July 25, 2010

Blippy Reviews are Crowdsourced Product Feedback Engine

Some of the original feedback on Blippy, the purchase sharing service that tracks your linked spending, said the service was about as exciting as reading old receipts. But as the service matures and gains new features, we are seeing the content expand, making the network a potentially vast repository for first-person reviews of brands, products or customer service. Just as Foursquare has learned, the simple act of a status update displaying one's location or item purchase is not enough to build a community or a company. Instead, it takes personality and emotionally-tinged feedback around that experience. For Foursquare, this content comes in through tips you can leave when you check in to a venue. For Blippy, this comes when you add a purchase and can describe what you bought, and whether you would recommend it to a friend. And if you see these reviews on Blippy, you can let the reviewer know what you thought of their update.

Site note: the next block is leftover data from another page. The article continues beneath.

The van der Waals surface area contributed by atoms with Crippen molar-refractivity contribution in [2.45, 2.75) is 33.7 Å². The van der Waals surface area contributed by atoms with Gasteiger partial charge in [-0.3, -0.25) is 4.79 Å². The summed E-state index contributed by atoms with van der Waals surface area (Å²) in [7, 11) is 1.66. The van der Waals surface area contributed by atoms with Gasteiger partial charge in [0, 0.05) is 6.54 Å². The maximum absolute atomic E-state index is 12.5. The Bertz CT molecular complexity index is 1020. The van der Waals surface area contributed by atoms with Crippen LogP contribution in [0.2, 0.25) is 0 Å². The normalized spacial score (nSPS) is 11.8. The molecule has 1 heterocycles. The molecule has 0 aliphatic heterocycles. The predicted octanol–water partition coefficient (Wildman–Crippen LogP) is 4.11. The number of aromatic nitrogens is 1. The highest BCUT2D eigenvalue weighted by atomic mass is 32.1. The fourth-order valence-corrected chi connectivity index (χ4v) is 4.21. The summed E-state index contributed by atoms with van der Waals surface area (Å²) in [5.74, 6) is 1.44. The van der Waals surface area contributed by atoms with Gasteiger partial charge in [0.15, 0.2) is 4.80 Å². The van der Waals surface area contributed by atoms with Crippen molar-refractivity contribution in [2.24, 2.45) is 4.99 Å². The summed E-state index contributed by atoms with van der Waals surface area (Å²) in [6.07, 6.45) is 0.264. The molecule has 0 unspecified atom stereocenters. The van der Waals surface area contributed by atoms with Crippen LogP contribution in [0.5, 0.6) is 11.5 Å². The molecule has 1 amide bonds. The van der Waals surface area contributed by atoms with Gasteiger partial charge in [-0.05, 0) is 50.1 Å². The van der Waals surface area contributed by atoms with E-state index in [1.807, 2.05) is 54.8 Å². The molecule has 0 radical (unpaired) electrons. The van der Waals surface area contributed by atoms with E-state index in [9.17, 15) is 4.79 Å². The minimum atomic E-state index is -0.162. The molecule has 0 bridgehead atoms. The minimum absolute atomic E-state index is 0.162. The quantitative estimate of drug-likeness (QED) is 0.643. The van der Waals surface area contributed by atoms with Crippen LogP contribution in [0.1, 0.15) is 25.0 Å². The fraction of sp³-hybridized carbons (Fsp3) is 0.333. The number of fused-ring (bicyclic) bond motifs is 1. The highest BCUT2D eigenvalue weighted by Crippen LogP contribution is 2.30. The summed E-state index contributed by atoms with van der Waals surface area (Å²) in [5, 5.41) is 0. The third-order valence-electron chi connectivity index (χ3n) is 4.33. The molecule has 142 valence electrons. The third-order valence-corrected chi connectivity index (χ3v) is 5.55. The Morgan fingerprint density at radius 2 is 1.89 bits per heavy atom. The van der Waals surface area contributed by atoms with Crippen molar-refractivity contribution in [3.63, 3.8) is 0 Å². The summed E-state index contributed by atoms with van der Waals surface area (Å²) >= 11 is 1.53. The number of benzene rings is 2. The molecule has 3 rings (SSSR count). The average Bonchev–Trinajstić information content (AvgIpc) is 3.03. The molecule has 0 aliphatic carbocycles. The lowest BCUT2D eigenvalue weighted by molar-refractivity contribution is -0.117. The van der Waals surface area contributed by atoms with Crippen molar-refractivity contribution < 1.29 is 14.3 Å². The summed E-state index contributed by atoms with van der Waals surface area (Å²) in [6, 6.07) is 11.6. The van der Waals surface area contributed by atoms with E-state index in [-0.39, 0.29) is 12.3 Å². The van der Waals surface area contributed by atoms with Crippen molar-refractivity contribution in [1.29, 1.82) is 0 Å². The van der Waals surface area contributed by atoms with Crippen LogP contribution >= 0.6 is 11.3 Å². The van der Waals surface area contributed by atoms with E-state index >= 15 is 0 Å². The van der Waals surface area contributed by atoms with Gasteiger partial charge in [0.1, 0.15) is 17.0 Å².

Hover Over the Unicorn and Discover It's Just a Man In a Unicorn Suit

Longer-term Blippy users have no doubt seen the frequent of a new mascot (a man in a unicorn costume) nagging them to review purchases. By heading to http://blippy.com/review/, one is prompted to "tell your story" quickly and move to your next purchase. From here, as with Foursquare, we can learn whether you loved that burger you chowed down, or whether you think you got ripped off by your cell phone provider. And you can see where this is going - massive user-driven feedback, accumulated by individual brands or products, to provide brands with subjective value, and to provide potential consumers with the same, either in aggregate, or from individual friends whose opinions you trust.

My quick review of a U-Haul purchase on Blippy.

The resulting short, public, review on Blippy.